Rosendale explained during his brief visit in Glasgow, that this area was one of the last on his tour through all 55 counties in the state. His focus on the upcoming election is on problems with the national debt and deficit, and working with the state to become more selve sustaining.

Democrats up for the primary are John Driscoll, former public service commissioner, former speaker of the Montana house of representatives, and a nominee for the seat in 2008. He'll be up against John Lewis, former state director for Sen. Max Baucus. Lewis holds and endorsements from Baucus, Gov. Steve Bullock and Sen. Jon Tester.

One Librertarian nomination will be on the ballot, Mike Fellows, a businessman and the chair of the Libertarian party in Montana.

U.S. Senate for Montana

Some shifts and changes shook up the upcoming ballot for senate seats. Sen. John Walsh-D was appointed in February this year to fill the rest of the term for Baucus, who previously announced his retirement after his sixth term. Baucus was appointed to the U.S. Ambassador to China position, and Walsh was appointed to fill in the term.

Walsh will be seeking that position in the upcoming election on the Democratic ticket. He's up against Dirk Adams, a rancher and former business law professer, and John Bohlinger, the former Lieutenant Governor of Montana. Walsh is also a former Lt. Gov. of Montana and the former Adjutant General of the Montana National Guard. He is also the only candidate with endorsements.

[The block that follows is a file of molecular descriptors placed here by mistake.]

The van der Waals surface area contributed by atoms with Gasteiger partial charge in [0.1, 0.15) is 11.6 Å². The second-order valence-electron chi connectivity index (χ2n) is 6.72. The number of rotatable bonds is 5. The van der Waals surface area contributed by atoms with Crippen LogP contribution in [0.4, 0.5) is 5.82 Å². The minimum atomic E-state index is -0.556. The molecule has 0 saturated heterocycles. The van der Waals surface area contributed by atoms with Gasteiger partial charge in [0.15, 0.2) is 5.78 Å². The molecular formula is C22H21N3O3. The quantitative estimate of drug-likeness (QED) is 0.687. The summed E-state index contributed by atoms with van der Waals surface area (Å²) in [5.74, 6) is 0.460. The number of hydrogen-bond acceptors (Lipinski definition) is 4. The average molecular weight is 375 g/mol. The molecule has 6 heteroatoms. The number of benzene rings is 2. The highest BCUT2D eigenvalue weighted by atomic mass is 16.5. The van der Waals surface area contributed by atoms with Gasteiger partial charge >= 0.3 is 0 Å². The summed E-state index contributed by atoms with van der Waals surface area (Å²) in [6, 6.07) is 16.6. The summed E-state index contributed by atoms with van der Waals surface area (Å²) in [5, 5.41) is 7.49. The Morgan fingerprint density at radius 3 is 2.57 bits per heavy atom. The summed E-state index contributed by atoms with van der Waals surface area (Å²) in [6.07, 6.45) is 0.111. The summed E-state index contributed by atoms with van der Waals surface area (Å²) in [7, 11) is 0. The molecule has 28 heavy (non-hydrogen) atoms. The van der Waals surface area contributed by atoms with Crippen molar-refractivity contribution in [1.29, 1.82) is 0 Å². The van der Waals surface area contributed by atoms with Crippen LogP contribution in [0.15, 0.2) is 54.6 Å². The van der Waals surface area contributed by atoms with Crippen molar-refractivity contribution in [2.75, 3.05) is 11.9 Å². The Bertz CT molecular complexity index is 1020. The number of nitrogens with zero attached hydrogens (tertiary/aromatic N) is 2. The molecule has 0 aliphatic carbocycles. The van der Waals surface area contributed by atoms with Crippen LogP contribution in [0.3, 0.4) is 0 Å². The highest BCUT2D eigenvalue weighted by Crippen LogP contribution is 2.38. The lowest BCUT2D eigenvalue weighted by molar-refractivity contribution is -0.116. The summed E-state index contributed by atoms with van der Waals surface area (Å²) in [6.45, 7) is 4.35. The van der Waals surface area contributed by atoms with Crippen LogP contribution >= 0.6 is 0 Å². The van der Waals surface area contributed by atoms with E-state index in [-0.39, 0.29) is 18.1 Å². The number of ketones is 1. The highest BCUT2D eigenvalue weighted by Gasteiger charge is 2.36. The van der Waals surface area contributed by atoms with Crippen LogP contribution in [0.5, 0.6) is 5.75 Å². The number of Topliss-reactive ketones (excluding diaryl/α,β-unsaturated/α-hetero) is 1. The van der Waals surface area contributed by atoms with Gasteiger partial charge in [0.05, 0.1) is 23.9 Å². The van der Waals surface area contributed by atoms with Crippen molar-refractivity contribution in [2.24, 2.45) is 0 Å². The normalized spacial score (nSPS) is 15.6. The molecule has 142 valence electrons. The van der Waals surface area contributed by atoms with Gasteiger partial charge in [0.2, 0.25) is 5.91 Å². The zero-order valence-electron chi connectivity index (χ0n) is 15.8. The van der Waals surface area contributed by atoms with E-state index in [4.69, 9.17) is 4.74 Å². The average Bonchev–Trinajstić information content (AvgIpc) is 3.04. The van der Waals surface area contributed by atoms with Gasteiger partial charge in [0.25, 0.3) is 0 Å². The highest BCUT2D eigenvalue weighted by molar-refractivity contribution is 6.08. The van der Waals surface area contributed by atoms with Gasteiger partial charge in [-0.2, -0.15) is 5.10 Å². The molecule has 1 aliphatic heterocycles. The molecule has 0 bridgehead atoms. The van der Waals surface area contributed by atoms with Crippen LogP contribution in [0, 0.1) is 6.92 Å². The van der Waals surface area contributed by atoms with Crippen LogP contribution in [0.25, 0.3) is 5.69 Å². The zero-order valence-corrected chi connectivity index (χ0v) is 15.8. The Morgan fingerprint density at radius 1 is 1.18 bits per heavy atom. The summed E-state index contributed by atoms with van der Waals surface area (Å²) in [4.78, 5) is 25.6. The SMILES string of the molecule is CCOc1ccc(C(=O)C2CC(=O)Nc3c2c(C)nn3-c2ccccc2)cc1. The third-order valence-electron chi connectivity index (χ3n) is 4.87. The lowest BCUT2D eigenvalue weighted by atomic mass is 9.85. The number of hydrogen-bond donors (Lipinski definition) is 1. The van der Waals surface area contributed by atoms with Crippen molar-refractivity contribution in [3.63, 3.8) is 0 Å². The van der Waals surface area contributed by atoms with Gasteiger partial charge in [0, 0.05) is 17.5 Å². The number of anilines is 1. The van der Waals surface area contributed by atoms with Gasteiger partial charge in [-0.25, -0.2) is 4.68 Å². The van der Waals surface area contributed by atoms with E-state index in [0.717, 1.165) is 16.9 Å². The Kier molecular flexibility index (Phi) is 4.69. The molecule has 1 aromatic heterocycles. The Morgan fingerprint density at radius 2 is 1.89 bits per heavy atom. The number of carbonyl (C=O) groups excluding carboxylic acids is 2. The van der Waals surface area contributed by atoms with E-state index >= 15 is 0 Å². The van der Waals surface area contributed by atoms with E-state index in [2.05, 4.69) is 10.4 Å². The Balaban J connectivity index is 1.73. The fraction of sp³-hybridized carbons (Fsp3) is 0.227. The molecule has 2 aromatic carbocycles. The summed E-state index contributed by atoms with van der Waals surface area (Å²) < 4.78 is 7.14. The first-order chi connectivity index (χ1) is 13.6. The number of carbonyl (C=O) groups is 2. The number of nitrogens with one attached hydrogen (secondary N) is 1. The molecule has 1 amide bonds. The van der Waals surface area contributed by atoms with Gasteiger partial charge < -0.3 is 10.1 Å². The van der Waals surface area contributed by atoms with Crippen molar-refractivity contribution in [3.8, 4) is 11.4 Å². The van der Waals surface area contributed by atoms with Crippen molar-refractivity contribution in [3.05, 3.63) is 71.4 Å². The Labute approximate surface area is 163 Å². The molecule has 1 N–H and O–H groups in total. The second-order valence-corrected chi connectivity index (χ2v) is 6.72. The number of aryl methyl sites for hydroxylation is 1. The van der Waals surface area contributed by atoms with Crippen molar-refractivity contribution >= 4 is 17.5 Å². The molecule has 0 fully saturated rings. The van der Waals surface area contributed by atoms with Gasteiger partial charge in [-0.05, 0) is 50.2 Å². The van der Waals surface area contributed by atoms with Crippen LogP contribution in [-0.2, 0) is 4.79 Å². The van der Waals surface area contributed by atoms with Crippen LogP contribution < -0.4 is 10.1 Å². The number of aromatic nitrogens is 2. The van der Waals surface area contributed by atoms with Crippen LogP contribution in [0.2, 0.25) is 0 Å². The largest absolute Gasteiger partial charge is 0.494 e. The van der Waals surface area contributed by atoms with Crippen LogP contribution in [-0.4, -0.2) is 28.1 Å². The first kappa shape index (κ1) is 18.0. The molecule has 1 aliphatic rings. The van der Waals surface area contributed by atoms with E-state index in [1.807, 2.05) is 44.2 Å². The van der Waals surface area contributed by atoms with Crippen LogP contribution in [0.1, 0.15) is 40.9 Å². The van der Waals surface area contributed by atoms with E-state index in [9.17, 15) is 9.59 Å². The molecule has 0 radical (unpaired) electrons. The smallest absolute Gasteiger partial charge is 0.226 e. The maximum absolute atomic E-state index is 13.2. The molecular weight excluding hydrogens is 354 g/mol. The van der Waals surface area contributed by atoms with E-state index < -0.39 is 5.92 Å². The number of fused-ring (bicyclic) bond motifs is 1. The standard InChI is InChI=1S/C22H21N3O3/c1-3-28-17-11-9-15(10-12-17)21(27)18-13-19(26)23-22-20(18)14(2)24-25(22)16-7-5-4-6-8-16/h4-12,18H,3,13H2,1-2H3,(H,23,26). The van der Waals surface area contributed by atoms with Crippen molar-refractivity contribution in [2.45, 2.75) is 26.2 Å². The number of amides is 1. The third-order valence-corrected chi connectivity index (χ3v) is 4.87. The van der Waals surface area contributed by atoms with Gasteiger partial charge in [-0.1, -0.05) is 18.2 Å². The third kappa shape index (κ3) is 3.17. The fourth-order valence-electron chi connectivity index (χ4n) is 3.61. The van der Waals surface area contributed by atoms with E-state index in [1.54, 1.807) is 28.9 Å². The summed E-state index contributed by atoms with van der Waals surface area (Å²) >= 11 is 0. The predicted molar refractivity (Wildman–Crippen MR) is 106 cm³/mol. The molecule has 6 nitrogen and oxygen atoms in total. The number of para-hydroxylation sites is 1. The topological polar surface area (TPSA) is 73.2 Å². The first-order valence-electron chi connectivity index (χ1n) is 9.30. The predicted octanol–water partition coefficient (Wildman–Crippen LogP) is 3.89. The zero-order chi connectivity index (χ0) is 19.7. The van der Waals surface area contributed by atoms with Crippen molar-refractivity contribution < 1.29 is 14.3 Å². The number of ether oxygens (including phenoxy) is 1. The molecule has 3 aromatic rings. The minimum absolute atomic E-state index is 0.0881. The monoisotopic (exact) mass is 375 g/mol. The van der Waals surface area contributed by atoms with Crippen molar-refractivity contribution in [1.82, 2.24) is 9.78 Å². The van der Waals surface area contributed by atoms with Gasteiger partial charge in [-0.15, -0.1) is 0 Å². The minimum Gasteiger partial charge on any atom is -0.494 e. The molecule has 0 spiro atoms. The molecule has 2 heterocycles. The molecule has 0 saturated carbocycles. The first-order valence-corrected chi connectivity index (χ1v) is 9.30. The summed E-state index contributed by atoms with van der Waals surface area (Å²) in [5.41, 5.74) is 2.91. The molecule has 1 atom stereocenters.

In the Republican primary, Steve Daines, the current U.S. Representative and previous nominee for Lt. Gov. in 2008, will face Champ Edmunds, a current state representative, and Susand Cundiff. Daines holds endorsements on the Republican ticket.

The lone Libertarian candidate is Roger Roots, a nominee for the Secretary of State of Montana in 2012.

Ballot Issues

Issues on the ballot are in a wide range. You'll find healthcare issues and marijuana up for legalization. The statuses of these ballot issues are current up to mid-March. Sixteen ballot issues were reported, this is just a brief of each ballot issue.